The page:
The biggest fear is that climate change will make survival for the people of the Sahel impossible. Scientists disagree on whether the belt will get drier or wetter in coming decades, but either is generally bleak. Some predict 25% less rain a year by 2100. Others predict a 25% increase that, if the rain came in isolated bursts, would mean more of those destructive floods.

In any case, Petra Tschakert, an expert in climate-change adaptation in west Africa at Pennsylvania State University, says the main concern is the ever more unpredictable and violent rainfall, not the amount. “Farmers can adapt to trends. They cannot adapt to extreme weather,” she says. One of the few areas of scientific consensus is that Sahel temperatures are rising and will rise further in the coming years. This can disrupt rainfall patterns and provoke storms, as warmer air is capable of holding more moisture. Some farmers in northern Nigeria are already noticing such changes. “We had to plant four times last year,” says a villager in Kagara, who lost of a third of his maize crop through false starts. “Each time the rain had started but then it suddenly stopped.”

Some longer-term solutions are being tried out. Mali’s government has made big efforts to irrigate farmland, largely thanks to loans from outfits such as the African Development Bank. A project near its Bani river began in February. Farmers in several countries are planting “short-cycle” crops, such as a kind of maize that can be harvested in three months instead of the more usual five.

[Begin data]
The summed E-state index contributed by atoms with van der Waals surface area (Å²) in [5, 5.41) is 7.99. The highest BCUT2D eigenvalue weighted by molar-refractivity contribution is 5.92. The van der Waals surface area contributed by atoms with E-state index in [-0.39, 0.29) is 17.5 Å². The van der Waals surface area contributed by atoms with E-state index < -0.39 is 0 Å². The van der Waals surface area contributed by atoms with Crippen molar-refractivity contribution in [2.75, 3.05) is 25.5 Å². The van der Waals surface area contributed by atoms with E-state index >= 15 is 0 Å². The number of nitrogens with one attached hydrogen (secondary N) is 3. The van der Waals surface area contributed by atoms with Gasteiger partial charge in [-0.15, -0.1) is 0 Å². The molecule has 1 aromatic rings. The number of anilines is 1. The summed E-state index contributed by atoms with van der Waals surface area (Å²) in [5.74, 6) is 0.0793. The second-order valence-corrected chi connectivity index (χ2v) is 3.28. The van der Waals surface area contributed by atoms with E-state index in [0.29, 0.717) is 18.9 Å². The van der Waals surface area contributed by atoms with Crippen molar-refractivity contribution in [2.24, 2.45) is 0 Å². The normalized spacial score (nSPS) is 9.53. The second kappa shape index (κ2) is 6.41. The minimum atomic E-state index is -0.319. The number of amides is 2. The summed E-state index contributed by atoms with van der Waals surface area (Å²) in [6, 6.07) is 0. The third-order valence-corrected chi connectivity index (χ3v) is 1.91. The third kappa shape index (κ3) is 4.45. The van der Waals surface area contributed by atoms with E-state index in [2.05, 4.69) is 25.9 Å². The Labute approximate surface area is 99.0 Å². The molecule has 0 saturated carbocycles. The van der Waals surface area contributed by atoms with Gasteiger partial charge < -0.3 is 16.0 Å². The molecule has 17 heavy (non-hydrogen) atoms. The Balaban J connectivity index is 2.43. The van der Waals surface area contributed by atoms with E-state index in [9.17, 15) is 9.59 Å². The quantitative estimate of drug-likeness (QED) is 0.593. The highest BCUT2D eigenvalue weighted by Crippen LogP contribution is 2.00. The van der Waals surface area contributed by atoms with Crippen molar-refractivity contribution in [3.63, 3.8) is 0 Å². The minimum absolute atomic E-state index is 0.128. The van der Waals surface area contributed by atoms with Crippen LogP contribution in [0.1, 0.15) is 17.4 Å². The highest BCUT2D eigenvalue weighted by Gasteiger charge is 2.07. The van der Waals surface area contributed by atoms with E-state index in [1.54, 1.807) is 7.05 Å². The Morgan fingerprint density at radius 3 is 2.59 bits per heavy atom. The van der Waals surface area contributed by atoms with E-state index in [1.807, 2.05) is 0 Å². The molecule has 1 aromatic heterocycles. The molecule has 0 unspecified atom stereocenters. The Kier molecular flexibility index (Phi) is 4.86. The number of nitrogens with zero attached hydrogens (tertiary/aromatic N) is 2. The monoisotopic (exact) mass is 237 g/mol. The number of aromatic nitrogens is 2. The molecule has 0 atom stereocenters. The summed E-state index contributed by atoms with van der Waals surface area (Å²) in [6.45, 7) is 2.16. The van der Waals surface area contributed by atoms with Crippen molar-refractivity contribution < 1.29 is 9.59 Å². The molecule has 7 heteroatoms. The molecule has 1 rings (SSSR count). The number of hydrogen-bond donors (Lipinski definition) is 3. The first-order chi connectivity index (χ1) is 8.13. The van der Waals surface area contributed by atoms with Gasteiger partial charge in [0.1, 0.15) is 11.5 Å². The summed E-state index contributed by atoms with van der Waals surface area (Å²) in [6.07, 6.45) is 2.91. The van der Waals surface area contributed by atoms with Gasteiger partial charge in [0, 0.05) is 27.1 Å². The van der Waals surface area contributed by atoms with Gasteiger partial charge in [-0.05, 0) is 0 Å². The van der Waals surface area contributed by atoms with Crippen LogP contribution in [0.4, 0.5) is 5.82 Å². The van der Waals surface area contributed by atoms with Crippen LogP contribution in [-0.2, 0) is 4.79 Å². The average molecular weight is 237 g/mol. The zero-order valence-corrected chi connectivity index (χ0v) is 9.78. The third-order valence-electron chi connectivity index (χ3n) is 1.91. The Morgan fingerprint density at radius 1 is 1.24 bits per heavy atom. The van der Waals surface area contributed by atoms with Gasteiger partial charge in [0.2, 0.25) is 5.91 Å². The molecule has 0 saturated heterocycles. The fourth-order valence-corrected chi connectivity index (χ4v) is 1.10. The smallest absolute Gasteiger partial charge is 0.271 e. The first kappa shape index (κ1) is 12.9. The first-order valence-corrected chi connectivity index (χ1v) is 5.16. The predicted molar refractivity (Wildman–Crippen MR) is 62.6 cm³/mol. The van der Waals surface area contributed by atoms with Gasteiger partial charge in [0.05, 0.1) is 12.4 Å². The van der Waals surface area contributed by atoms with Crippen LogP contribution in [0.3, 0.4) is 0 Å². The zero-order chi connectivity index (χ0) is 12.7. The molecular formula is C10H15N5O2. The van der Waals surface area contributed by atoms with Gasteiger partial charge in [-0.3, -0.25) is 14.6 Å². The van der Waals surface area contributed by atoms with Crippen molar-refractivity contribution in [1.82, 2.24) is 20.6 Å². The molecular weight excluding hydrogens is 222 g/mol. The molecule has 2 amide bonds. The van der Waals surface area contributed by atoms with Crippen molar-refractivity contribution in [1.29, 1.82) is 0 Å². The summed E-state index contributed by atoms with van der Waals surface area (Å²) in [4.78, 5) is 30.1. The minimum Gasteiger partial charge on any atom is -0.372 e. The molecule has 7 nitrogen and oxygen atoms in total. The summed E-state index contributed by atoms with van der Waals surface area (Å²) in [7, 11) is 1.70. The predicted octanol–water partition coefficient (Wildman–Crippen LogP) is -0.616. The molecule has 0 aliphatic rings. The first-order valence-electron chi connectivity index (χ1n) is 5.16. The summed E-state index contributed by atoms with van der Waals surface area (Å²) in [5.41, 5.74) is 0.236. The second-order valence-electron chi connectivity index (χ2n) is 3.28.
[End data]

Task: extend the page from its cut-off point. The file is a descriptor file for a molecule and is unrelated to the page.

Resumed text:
The nascent weather-insurance industry offers hope too. Both farmers and aid agencies can buy this insurance, which uses complex indices to track climatic patterns and predict crop yields. Insurance companies can resell some of the risk in capital markets using “weather derivatives” and “catastrophe bonds”. This, it is claimed, is working well in India.

A snag, however, is that the data for such indices are lacking in much of the poor and remote Sahel, though fledgling schemes have been tried in Ethiopia since 2006. Some Sahelian governments charge outside bodies for gathering the data. Mannava Sivakumar at the World Meteorological Organisation, another UN body, says many of the Sahel’s weather stations report to the outfit’s central hub half as often as they should—or not at all. “How can a doctor help you if he cannot take your temperature?” he asks.

Some Sahel-watchers say the inhabitants must seek alternatives to reliance on cattle or crops: easier said than done. “In most cases, there is food available but people cannot afford it,” says Sibiri Jean Zoundi, an agricultural economist at the Sahel and West Africa Club, a coalition of the region’s governments and foreign-aid groups started by the rich-country OECD. Imported food is almost always available after failed harvests, but it is costly. Crippling poverty means that some families go hungry even after good harvests. Moreover, the Sahel’s population is growing at 2.6%, more than twice the global rate, outpacing economic growth. The size of plots is ever diminishing. More people are being forced to settle in flood-prone areas.

Back in Kagara, Mr Fodio is wondering how to feed his two wives and ten children in the coming months. “We are looking to the donors,” he says, sporting the fez-style cap worn by Nigeria’s mostly Muslim northerners. “And, of course, we are looking to Allah.”

The Economist